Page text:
She is also encouraged to build better relationships with her co-committee members and to get to know them outside the room. Inviting colleagues to lunch, Karen is also purposeful about asking questions, even if she feels doubtful or unsure. Driving conversations this way, opening avenues for exchange, and showing curiosity, Karen begins to forge more meaningful, mutually respectful ties with her peers. So positive are these relationships that Karen can now ask for insights, best practices, and advice as she settles into her new role.

Karen is positively unblocking herself and unshackling herself from unhelpful and self-limiting modes of thinking. As a result, she is re-finding her voice. She is emerging again as the compassionate and competent leader she knows herself to be and the challenger voice her organization needs. Being a female leader can feel lonely, and loneliness can make you more susceptible to self-limiting beliefs. To break free from this thinking, it is crucial first to determine what you are telling yourself.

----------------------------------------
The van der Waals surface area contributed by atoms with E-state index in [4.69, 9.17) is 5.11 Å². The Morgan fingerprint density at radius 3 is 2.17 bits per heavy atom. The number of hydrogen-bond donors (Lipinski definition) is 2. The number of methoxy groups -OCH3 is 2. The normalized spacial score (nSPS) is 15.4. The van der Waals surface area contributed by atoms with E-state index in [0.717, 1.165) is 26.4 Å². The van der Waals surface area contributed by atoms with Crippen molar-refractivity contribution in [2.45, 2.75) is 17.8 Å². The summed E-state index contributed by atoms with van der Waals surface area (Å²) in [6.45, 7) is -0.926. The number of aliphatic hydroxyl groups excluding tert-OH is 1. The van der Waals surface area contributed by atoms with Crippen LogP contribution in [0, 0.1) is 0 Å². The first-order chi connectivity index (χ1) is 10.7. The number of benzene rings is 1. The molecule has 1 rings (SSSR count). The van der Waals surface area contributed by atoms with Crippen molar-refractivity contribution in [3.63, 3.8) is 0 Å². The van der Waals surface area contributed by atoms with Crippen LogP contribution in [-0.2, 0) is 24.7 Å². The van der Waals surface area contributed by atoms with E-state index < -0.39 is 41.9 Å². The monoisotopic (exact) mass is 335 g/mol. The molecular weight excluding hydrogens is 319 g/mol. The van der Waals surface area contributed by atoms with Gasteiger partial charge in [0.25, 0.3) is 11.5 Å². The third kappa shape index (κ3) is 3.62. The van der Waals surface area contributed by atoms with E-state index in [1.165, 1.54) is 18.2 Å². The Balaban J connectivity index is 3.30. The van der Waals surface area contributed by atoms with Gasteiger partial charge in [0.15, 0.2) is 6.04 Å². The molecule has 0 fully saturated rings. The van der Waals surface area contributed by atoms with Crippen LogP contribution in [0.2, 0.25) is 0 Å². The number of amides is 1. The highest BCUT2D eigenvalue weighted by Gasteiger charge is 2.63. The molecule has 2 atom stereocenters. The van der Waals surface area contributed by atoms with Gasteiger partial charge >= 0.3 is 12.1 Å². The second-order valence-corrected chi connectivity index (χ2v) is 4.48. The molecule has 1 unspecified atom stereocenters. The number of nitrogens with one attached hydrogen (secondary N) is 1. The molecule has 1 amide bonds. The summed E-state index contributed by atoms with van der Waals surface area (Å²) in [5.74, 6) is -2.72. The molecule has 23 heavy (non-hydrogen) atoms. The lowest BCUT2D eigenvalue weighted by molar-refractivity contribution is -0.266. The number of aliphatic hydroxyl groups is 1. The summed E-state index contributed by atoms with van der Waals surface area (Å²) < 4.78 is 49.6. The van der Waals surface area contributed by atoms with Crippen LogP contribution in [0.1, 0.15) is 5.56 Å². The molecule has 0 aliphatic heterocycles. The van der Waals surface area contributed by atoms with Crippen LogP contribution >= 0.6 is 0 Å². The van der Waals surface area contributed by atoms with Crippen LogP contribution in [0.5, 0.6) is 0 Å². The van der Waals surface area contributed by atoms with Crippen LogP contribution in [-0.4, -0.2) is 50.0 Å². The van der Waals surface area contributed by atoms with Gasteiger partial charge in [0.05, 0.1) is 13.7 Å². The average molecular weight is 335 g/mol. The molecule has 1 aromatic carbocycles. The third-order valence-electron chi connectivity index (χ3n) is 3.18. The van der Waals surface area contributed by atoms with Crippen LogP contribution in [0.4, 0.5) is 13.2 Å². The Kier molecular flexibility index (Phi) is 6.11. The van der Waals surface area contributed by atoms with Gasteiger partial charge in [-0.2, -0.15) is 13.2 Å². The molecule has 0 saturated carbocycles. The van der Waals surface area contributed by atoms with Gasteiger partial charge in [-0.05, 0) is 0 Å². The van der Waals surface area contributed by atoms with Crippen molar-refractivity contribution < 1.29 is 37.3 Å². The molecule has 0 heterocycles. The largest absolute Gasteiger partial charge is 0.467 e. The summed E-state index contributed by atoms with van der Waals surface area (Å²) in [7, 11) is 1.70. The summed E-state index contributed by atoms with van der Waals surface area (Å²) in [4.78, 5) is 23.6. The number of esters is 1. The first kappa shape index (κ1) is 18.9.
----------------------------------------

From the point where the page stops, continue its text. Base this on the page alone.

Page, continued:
Questions to ask yourself:

  1. What beliefs do I have about myself in my role?
  2. Are these beliefs fair and accurate about what I know about my skills?
  3. How might these beliefs inhibit my confidence and progress going forward?

In the Coaching Corner series, we share real-world, practical coaching scenarios. Read on to discover the specific challenges highlighted in the cases and the insights that could help you navigate and find solutions to your own multifaceted challenges. How might these insights and questions apply to you? 


Sunita Sehmi

Organisational consultant, Author of How To Get Out Of Your Own Way and The Power of Belonging

Sunita Sehmi is an organisational consultant and author of How To Get Out Of Your Own Way and The Power of Belonging. Her consulting firm, Walk The Talk empowers senior leaders to build high-performing organizations and teams across a breadth of sectors and industries. In her free time, Sunita volunteers, supports several female-led organisations in India and is a Business Mentor for the Richard Branson Centre of Entrepreneurship. She also volunteers for Cancer Support Switzerland in her hometown, Geneva. Sunita lives with her husband in Geneva, Switzerland. She has two grown-up sons.